NACOGDOCHES, Texas (KTRE) – Influenza and COVID-19 only heighten the importance of having good health care in rural areas.
Yet the rural population is one of the largest populations underserved by physicians in the country. A collaboration is underway to improve the service.
When the disease spreads through small towns and the countryside, be happy that Shontel Minor, director of Texas AHEC Pineywoods, is supporting you.
“AHEC stands for Area Health Education Centers. And our goal is to develop the health workforce in our coverage areas, ”Minor explained.
AHEC East covers 100 counties.
Following a restructuring and obtaining association status, the Pineywoods division reconnects with 17 counties in Deep East Texas.
Minor tells regional leaders that too few students from Deep East Texas are entering careers in health care. Their support establishes pipeline activities.
“Thus, we will focus on our health career promotion opportunities for our school-aged youth. We will also do clinical education and training. We will do professional education and support as well as community health and development, ”Minor said.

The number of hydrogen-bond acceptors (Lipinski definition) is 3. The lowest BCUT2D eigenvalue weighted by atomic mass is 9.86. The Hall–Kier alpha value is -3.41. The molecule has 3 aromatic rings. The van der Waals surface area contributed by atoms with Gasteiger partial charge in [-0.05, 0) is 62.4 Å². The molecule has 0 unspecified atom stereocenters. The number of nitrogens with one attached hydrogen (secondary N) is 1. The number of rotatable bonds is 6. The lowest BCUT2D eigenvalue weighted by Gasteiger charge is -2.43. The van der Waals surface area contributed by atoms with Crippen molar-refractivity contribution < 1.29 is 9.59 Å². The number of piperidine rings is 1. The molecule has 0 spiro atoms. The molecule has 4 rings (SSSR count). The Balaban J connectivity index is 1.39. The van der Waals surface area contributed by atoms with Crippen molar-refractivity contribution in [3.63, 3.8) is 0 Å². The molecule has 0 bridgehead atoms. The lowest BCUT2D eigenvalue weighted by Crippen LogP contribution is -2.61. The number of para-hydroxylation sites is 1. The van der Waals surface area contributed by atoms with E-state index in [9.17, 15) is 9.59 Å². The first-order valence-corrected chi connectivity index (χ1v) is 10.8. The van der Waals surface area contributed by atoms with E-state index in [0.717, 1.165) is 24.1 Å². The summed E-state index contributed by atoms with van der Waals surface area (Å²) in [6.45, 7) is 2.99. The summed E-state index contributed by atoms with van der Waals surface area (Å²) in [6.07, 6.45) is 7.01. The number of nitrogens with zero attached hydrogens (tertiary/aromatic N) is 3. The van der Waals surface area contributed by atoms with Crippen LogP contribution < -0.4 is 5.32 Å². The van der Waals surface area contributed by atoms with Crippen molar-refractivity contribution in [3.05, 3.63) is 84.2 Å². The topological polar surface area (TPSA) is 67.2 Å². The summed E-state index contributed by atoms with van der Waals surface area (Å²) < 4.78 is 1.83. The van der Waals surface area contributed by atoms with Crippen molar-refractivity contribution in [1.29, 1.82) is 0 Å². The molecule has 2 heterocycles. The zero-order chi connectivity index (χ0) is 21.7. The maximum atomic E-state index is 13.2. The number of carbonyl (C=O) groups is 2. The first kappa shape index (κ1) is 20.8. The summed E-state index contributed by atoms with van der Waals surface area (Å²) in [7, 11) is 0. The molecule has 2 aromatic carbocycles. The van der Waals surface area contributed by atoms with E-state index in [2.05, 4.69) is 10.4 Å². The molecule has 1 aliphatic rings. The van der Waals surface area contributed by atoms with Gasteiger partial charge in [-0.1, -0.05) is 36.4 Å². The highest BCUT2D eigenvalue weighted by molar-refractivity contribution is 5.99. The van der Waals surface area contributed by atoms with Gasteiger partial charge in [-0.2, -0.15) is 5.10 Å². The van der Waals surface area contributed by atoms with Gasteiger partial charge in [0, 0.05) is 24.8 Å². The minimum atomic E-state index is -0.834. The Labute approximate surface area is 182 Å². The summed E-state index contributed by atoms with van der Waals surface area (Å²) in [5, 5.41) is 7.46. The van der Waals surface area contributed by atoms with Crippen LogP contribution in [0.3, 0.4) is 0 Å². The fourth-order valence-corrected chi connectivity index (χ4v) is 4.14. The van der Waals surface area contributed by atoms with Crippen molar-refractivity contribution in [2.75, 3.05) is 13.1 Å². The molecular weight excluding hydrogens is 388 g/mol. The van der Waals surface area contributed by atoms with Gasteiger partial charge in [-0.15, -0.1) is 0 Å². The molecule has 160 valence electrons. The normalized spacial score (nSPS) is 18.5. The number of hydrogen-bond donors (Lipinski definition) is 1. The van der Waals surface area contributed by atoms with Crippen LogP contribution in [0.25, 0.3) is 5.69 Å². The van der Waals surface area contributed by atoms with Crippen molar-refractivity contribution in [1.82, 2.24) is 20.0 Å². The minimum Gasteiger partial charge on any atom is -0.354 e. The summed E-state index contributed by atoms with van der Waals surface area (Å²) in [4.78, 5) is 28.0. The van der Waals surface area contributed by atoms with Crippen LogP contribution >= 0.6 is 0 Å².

Sam Houston State University’s newly developed medical school has a pipeline to 31 hospitals and clinics, most located in Deep East Texas. Sam Houston’s Dr Courtney West.
“We would like our students to come by train, leave and train in these areas, then return to live and serve.”
By the end of the summer, Sam Houston’s medical students will be training at healthcare facilities alongside students from other universities, including the SFA and Angelina College. West is convinced that the school rivalry will be left at the door.
“You will see nurses, doctors and students working together in these facilities. It’s really not a competition. Once they go to medical school, they come from all the different colleges. It’s a collaboration, ”West said.
The educator practices what she preaches. She has deep ties to East Texas. She was born and raised in Madisonville, with grandparents, parents, aunts and uncles living throughout the Deep East Texas area.
Education centers, medical schools and community leaders provide the pipelines, so the division between health professions and community needs will not exist.
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